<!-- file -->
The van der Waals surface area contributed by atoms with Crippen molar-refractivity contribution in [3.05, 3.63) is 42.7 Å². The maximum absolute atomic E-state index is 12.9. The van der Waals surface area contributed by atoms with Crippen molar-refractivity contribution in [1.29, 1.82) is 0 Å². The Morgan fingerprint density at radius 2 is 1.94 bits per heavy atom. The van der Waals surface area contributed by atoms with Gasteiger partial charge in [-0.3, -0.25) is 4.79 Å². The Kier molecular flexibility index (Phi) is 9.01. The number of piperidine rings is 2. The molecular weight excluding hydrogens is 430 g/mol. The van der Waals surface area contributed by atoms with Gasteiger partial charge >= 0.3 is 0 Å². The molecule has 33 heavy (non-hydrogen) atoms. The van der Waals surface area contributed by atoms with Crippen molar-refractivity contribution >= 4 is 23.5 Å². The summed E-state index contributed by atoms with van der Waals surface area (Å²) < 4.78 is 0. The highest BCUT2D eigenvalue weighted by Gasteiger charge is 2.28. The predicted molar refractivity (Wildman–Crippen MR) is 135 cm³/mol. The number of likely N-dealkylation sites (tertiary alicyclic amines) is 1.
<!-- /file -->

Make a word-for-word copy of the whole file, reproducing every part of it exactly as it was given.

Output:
The van der Waals surface area contributed by atoms with Crippen molar-refractivity contribution in [3.05, 3.63) is 42.7 Å². The maximum absolute atomic E-state index is 12.9. The van der Waals surface area contributed by atoms with Crippen molar-refractivity contribution in [1.29, 1.82) is 0 Å². The Morgan fingerprint density at radius 2 is 1.94 bits per heavy atom. The van der Waals surface area contributed by atoms with Gasteiger partial charge in [-0.3, -0.25) is 4.79 Å². The Kier molecular flexibility index (Phi) is 9.01. The number of piperidine rings is 2. The molecular weight excluding hydrogens is 430 g/mol. The van der Waals surface area contributed by atoms with Gasteiger partial charge >= 0.3 is 0 Å². The molecule has 33 heavy (non-hydrogen) atoms. The van der Waals surface area contributed by atoms with Crippen molar-refractivity contribution >= 4 is 23.5 Å². The summed E-state index contributed by atoms with van der Waals surface area (Å²) < 4.78 is 0. The highest BCUT2D eigenvalue weighted by Gasteiger charge is 2.28. The predicted molar refractivity (Wildman–Crippen MR) is 135 cm³/mol. The number of likely N-dealkylation sites (tertiary alicyclic amines) is 1.